Using a 2010 Mercury Milan hybrid and 7,905 lithium iron-phosphate batteries, the car fully charges in about 10 minutes. Whereas most EVs require overnight charging to reach full capacity, this is clearly a game changer.
Radu Gogoana, an undergraduate on the Electric Vehicle Team, says “Right now the thing that differentiates us [from car manufacturers] is that we’re exploring rapid recharge.”
The motor is an oil-cooled, three-phase 187 kW induction motor originally designed for electric buses. Installed in the Milan, the car will go from 0 to 60 in just 9 seconds and has a top speed of 100 mph at 12,000 RPMs. And each “ten minute” charge will get you about 200 miles before you’ll need another.
The vehicle needs 350 kW of power to obtain that ten minute charge time. But the car can also use a standard outlet which would require an overnight charge.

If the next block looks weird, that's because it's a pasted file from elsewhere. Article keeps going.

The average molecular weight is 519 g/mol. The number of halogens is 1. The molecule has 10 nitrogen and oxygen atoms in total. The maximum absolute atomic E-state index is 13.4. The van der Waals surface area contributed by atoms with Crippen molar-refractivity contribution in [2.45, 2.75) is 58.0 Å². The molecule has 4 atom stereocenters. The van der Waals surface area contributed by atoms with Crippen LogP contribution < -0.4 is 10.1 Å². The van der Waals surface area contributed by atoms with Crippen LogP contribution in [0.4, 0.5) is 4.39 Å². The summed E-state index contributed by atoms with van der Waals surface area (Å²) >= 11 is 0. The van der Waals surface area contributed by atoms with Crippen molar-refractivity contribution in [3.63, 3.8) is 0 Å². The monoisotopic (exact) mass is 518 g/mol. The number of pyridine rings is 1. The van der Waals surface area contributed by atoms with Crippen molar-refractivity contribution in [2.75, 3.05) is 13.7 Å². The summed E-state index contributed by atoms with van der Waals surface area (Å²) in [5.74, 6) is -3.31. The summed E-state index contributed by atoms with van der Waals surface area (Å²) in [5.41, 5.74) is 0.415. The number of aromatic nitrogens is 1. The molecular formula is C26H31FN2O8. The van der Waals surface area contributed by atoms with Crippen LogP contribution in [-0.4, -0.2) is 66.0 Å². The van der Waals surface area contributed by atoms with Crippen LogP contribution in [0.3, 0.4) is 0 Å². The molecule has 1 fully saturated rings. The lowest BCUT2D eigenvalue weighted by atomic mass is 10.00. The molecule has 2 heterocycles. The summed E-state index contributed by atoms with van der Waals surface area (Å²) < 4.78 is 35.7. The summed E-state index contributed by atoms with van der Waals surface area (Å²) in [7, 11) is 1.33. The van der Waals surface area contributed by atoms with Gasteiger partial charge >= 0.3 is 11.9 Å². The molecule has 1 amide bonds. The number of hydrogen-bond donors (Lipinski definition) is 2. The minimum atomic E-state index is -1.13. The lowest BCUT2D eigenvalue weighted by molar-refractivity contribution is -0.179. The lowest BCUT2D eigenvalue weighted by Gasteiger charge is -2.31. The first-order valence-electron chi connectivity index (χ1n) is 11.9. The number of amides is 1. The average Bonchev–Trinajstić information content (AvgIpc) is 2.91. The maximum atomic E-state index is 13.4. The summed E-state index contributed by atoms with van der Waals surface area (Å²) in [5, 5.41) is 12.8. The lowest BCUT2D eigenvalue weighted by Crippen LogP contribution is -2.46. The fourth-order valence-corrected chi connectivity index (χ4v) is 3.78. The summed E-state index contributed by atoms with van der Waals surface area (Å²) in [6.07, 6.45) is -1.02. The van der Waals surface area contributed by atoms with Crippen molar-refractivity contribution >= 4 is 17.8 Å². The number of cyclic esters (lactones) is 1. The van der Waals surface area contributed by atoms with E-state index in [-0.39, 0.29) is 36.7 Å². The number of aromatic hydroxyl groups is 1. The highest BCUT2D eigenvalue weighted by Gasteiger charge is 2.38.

“That’s enough power [350 kW ] to blow the fuses on 20 residential homes at once,” Gogoana said.
Some companies are working on building charging stations nationwide. There are currently 40 ChargePoint stations across the U.S. The CT1000 ChargePoint can output 1.4 kilowatts, or 120 volts at 12 amps, which isn’t enough to rapidly recharge MIT’s car.
Another hitch is the cost of the battery array. It runs about $80,000. The team hopes that can be scaled by mass production. Um, me too.
The team’s press kit added that, “electrochemistry [of the batteries] is less volatile than that of other types of lithium-ion cells, which makes these batteries desirable in applications where crash safety is a high priority.”
Each member currently spends about 100 hours a week working on the project called the elEVen. The car is expected to be finished around the third quarter of 2010.
More on Student-built Electric Cars:
- Students Build Hydrogen Vehicle That Gets 1,336 MPG
- Texas Teen Builds His Own Electric Car on $10,000 Budget
- 2008 Eco-Marathon Car Gets 7,148 MPG
- Don’t forget to visit The Great Electric Car Race. Or, want your own electric car?